Differing strokesI'm a little nonplussed with this Ganguly affair, mainly concerning the various reactions. For long, the wishlist of Indian fans has been for the Indian Board to be more Australian-like. The Aussies showed no compunctions in dropping the likes of Healy or Mark Waugh (please correct me if I am wrong) when they felt their time was over and even denying them fond farewells at home. I think Steve Waugh got away with it because he'd made it clear he was going to retire.
In SCG's case, he is not going to retire (frankly, he is just 32 or 33 and surely he would feel he has a couple of years left), so I don't think what Gaurav suggests Dravid should have done in his post was feasible or even required (more on this post later).
If you want a professional board, you need to be able to take and swallow such "harsh" decisions - atleast in this case, there is a sufficient cricketing case rather than the lows of Noel David in the past. Whether this is any indication of a more professional selection committee, I don't know, but Test players have been dropped after doing much better in the past and it wasn't as if Ganguly was on top of the world.If you want a kinder board based on what a player has achieved in the past, then you need to devise severance/VRS packages and have a broad and kind HR policy :-)
Coming to Gaurav's post, I'm not very sure about Dravid being likened to Brutus. Let's examine the comments made by Dravid and Chappell. Their response to each question about Ganguly would have been (and was) examined under a microscope, perhaps even run through a voice processor for subtle tonal inflections! You expect the Indian captain (known for his political correctness) to say anything less than what he said about Ganguly's contributions in the match? Upto you to decide whether he was speaking the truth or willfully misleading everyone - he never said something on the lines of "oh, what a genius and how we missed him and if he hadn't been there, we'd have never won", did he? Also if Chappell says SCG is a "mentor", that thought should still hold in a professional setup - after all even if India's most successful captain is no longer among the top 6 batsmen in the team, he has a lot to offer off the field. Does he have to be in the playing 11 to provide these inputs? (could he have been in the 14? it's a call on how he'd respond to being in the squad without being in the 11 - perhaps they had just needed to leave him in the 14 and add another opener). At the same time, consider a selection meeting where Dravid is asked: who would you prefer, Ganguly or Yuvraj at 6? If his reply was Yuvraj, does that make him a Brutus-like figure. I think not. If Dravid had said "oh Ganguly made no worthwhile contribution in the Test", he'd have been crucified too. I don't think anyone is saying Yuvraj is the next Bradman, but it's a question of available resources and investments, ain't it? Instead of focussing on sorting out the opening problems, off we go on a tangent.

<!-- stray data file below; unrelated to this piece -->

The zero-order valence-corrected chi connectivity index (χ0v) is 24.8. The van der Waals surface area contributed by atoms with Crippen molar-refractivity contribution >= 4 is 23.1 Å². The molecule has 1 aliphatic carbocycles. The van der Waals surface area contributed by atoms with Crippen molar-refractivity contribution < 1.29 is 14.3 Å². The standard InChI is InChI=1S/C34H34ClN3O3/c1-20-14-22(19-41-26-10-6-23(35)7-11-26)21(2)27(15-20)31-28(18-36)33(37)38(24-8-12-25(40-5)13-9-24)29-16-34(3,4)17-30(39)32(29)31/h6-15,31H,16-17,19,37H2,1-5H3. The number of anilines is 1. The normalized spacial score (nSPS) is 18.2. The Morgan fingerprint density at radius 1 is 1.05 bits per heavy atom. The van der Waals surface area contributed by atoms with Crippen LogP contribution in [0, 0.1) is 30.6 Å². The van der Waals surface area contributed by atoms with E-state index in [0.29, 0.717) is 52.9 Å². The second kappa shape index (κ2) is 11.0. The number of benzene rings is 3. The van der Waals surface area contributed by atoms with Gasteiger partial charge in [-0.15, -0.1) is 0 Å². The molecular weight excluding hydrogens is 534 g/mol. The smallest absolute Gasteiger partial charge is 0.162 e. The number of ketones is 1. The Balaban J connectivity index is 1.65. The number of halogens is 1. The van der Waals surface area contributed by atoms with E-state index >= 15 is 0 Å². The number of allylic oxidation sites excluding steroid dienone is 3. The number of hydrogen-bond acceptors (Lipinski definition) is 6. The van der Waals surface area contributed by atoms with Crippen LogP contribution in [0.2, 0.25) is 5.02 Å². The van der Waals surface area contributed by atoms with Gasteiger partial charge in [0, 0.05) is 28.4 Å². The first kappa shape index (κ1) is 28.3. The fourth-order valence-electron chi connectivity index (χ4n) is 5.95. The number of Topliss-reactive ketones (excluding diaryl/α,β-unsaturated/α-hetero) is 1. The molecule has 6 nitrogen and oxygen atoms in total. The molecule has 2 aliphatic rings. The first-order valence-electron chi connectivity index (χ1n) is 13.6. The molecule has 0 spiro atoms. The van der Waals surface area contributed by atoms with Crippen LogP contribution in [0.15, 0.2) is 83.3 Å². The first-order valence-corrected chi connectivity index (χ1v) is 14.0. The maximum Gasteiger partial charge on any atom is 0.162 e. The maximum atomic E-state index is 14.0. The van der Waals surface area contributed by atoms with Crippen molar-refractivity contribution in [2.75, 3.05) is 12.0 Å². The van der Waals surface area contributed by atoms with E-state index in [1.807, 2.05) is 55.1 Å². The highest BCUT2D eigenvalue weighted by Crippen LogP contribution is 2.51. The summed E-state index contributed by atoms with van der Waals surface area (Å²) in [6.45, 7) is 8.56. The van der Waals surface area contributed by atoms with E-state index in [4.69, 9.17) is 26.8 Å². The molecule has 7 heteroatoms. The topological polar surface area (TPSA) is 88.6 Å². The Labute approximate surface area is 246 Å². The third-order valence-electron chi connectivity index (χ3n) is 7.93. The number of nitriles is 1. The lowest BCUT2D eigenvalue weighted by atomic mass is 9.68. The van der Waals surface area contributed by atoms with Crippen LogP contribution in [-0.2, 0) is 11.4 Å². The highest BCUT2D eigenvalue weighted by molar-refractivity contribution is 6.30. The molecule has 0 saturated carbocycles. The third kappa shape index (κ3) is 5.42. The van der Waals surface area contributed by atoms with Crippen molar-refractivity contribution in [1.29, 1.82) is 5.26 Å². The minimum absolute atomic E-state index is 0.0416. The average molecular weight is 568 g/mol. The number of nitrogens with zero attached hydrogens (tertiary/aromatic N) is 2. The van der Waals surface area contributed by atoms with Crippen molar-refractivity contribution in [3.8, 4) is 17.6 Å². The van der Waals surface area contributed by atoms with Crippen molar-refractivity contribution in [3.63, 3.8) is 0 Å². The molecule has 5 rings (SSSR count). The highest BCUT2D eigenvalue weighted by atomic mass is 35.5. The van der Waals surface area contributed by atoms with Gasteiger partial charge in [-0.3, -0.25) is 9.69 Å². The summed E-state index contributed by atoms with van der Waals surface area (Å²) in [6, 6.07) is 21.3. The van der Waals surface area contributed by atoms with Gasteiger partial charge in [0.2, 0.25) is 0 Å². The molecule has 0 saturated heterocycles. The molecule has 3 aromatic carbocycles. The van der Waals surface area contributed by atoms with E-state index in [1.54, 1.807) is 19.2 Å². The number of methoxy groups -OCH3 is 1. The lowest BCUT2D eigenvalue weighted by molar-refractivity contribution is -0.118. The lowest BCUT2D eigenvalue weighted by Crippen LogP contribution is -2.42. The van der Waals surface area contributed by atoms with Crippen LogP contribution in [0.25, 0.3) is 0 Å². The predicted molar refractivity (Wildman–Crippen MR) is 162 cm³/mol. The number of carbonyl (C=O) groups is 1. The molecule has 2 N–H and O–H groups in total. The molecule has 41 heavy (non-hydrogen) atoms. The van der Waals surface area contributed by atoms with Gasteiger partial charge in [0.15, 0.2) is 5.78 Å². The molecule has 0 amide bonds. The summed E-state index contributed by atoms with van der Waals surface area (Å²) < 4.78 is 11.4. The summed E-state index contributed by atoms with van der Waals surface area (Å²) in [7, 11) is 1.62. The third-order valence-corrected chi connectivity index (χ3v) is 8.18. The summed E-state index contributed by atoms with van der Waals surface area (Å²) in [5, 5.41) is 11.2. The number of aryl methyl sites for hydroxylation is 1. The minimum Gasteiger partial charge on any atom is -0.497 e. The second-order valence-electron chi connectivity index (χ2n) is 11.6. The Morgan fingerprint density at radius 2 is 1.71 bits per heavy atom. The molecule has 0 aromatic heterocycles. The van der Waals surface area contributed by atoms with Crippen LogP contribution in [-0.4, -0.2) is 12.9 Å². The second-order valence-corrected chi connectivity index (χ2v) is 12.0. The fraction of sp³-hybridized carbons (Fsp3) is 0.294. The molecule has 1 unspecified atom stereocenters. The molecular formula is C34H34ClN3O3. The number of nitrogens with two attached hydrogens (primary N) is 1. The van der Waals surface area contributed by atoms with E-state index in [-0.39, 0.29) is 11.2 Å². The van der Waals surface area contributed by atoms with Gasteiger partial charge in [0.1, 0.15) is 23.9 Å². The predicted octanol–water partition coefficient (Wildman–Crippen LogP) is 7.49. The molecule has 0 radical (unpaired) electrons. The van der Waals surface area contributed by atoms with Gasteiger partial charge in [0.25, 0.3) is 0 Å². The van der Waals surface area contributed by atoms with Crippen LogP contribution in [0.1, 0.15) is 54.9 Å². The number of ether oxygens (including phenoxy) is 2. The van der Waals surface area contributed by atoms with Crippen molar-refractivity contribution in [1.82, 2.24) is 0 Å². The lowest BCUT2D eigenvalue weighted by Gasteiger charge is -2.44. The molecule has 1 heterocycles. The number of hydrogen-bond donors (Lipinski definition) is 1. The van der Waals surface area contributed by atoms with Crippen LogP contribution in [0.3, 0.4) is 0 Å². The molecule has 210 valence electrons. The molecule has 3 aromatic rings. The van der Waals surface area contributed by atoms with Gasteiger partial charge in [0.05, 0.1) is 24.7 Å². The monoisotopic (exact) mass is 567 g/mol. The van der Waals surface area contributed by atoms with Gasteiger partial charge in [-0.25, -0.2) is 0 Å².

Whether Jaffar is the best option or not, I don't know - I haven't been following domestic cricket to that extent. The vacancy was in the opening slot, especially if you want to take 3 openers on a tour. But do you also want the Yuvrajs & Kaifs to get a run - of course. IMO too, Kaif could be a better Test player than Yuvraj, but so far Yuvraj has been preferred and I'm glad they haven't made an abrupt change. I don't understand what Gaurav and others mean by Ganguly having been denied a dignified exit - how do you decide this and how exactly do you ease a player out (who is not yet contemplating retirement)? Do you want to take him down in degrees?
Secondly, Gaurav wants Dravid to take a saner stand. He feels Dravid should have spoken his mind. But if the captain had spoken aloud and said "I don't want Ganguly at the cost of so and so player", he's a Brutus-like figure. If he'd said "Let's give him an honourable exit", then people would have been happier, but I think that would have shamed Ganguly more - being treated like an old family retainer people are too polite to speak the truth to. Let's cast our mind back to that famous declaration at 196* (at Multan, was it?). Dravid has shown this ruthless streak before and similarly caused a split in opinions. I refuse to believe yet that Dravid is anything less than a professional and like many of us who work in a professional setup, we must accept that such decisions have to be accepted without too much mollycoddling, for it's always going to come down to a question of subjective degrees. What does a phrase like "forced out" mean? Unless if a Test player voluntarily steps down (like one of those English captains once did - was it Mike Denness) or retires (like SRW), any player has to be "forced out" or "dropped" or "rested" depending on what turn of phrase catches your fancy. Why would it be any other way? Decorated Generals hopefully also need to know when their time is up - this general still feels (and why shouldn't he?) that he still has it in him. It's not time to make him a Field Marshal yet, is it? We need something like what they do in Britain to the annoying politicans - bump them up to the House of Lords! :-)
I guess my point is this: like most other people, I continue to be a Dravid fan, but unlike some of them, I don't want to be cynical of his motives.